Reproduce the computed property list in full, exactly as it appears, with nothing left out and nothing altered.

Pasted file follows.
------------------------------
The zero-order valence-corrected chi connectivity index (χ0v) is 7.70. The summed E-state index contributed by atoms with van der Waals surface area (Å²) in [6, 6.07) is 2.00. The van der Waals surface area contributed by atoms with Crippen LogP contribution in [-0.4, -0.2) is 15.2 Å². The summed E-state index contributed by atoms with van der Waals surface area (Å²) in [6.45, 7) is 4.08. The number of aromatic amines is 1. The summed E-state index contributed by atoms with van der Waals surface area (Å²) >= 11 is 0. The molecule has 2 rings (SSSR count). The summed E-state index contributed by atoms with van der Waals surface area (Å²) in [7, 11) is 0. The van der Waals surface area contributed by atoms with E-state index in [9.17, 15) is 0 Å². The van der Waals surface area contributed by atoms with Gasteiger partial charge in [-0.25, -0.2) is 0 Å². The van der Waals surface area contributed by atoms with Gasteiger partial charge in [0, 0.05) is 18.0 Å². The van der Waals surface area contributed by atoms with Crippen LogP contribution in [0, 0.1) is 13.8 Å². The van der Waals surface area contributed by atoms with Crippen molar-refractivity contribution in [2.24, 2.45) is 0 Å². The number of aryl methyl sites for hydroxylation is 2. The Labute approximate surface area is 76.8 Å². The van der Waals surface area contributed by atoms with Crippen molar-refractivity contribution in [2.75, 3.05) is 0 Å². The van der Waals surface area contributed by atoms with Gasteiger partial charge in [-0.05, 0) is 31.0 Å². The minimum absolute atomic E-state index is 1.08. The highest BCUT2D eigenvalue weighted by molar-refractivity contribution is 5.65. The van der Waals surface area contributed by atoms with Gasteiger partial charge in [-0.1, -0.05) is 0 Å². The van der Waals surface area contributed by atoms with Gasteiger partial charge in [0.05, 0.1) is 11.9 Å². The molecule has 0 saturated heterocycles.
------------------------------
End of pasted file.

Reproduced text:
The zero-order valence-corrected chi connectivity index (χ0v) is 7.70. The summed E-state index contributed by atoms with van der Waals surface area (Å²) in [6, 6.07) is 2.00. The van der Waals surface area contributed by atoms with Crippen LogP contribution in [-0.4, -0.2) is 15.2 Å². The summed E-state index contributed by atoms with van der Waals surface area (Å²) in [6.45, 7) is 4.08. The number of aromatic amines is 1. The summed E-state index contributed by atoms with van der Waals surface area (Å²) >= 11 is 0. The molecule has 2 rings (SSSR count). The summed E-state index contributed by atoms with van der Waals surface area (Å²) in [7, 11) is 0. The van der Waals surface area contributed by atoms with E-state index in [9.17, 15) is 0 Å². The van der Waals surface area contributed by atoms with Gasteiger partial charge in [-0.25, -0.2) is 0 Å². The van der Waals surface area contributed by atoms with Gasteiger partial charge in [0, 0.05) is 18.0 Å². The van der Waals surface area contributed by atoms with Crippen LogP contribution in [0, 0.1) is 13.8 Å². The van der Waals surface area contributed by atoms with Crippen molar-refractivity contribution in [2.24, 2.45) is 0 Å². The number of aryl methyl sites for hydroxylation is 2. The Labute approximate surface area is 76.8 Å². The van der Waals surface area contributed by atoms with Crippen molar-refractivity contribution in [2.75, 3.05) is 0 Å². The van der Waals surface area contributed by atoms with Gasteiger partial charge in [-0.05, 0) is 31.0 Å². The minimum absolute atomic E-state index is 1.08. The highest BCUT2D eigenvalue weighted by molar-refractivity contribution is 5.65. The van der Waals surface area contributed by atoms with Gasteiger partial charge in [-0.1, -0.05) is 0 Å². The van der Waals surface area contributed by atoms with Gasteiger partial charge in [0.05, 0.1) is 11.9 Å². The molecule has 0 saturated heterocycles.